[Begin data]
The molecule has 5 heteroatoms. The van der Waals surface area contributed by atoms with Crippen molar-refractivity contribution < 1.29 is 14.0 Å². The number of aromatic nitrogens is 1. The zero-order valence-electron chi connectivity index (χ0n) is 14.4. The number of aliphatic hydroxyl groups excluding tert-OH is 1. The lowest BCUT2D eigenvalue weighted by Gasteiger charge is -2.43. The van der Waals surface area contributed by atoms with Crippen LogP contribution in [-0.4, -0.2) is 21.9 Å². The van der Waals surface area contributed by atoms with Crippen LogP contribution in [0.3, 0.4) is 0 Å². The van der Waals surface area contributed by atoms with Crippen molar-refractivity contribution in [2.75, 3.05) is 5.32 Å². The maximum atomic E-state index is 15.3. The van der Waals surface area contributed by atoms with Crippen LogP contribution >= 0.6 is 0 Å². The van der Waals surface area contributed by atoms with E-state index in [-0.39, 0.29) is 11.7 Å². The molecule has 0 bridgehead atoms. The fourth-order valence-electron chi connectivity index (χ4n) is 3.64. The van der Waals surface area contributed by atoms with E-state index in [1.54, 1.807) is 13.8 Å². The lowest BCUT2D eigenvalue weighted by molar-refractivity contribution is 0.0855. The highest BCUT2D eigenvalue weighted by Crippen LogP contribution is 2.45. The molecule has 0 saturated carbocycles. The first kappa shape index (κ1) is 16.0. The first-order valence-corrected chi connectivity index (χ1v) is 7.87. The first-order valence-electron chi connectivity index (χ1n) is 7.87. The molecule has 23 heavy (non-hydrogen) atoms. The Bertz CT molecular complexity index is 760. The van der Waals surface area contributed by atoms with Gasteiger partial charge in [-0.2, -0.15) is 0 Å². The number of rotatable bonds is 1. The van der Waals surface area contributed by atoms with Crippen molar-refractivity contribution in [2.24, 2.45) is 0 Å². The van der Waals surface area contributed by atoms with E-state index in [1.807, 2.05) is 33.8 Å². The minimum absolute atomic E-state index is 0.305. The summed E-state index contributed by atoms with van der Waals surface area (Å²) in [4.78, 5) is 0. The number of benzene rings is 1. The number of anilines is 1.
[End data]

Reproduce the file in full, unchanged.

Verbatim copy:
The molecule has 5 heteroatoms. The van der Waals surface area contributed by atoms with Crippen molar-refractivity contribution < 1.29 is 14.0 Å². The number of aromatic nitrogens is 1. The zero-order valence-electron chi connectivity index (χ0n) is 14.4. The number of aliphatic hydroxyl groups excluding tert-OH is 1. The lowest BCUT2D eigenvalue weighted by Gasteiger charge is -2.43. The van der Waals surface area contributed by atoms with Crippen LogP contribution in [-0.4, -0.2) is 21.9 Å². The van der Waals surface area contributed by atoms with Crippen LogP contribution in [0.3, 0.4) is 0 Å². The van der Waals surface area contributed by atoms with Crippen molar-refractivity contribution in [2.75, 3.05) is 5.32 Å². The maximum atomic E-state index is 15.3. The van der Waals surface area contributed by atoms with Crippen LogP contribution >= 0.6 is 0 Å². The van der Waals surface area contributed by atoms with E-state index in [-0.39, 0.29) is 11.7 Å². The molecule has 0 bridgehead atoms. The fourth-order valence-electron chi connectivity index (χ4n) is 3.64. The van der Waals surface area contributed by atoms with E-state index in [1.54, 1.807) is 13.8 Å². The lowest BCUT2D eigenvalue weighted by molar-refractivity contribution is 0.0855. The highest BCUT2D eigenvalue weighted by Crippen LogP contribution is 2.45. The molecule has 0 saturated carbocycles. The first kappa shape index (κ1) is 16.0. The first-order valence-corrected chi connectivity index (χ1v) is 7.87. The first-order valence-electron chi connectivity index (χ1n) is 7.87. The molecule has 23 heavy (non-hydrogen) atoms. The Bertz CT molecular complexity index is 760. The van der Waals surface area contributed by atoms with Gasteiger partial charge in [-0.2, -0.15) is 0 Å². The number of rotatable bonds is 1. The van der Waals surface area contributed by atoms with Crippen molar-refractivity contribution in [2.24, 2.45) is 0 Å². The van der Waals surface area contributed by atoms with E-state index in [1.807, 2.05) is 33.8 Å². The minimum absolute atomic E-state index is 0.305. The summed E-state index contributed by atoms with van der Waals surface area (Å²) in [4.78, 5) is 0. The number of benzene rings is 1. The number of anilines is 1.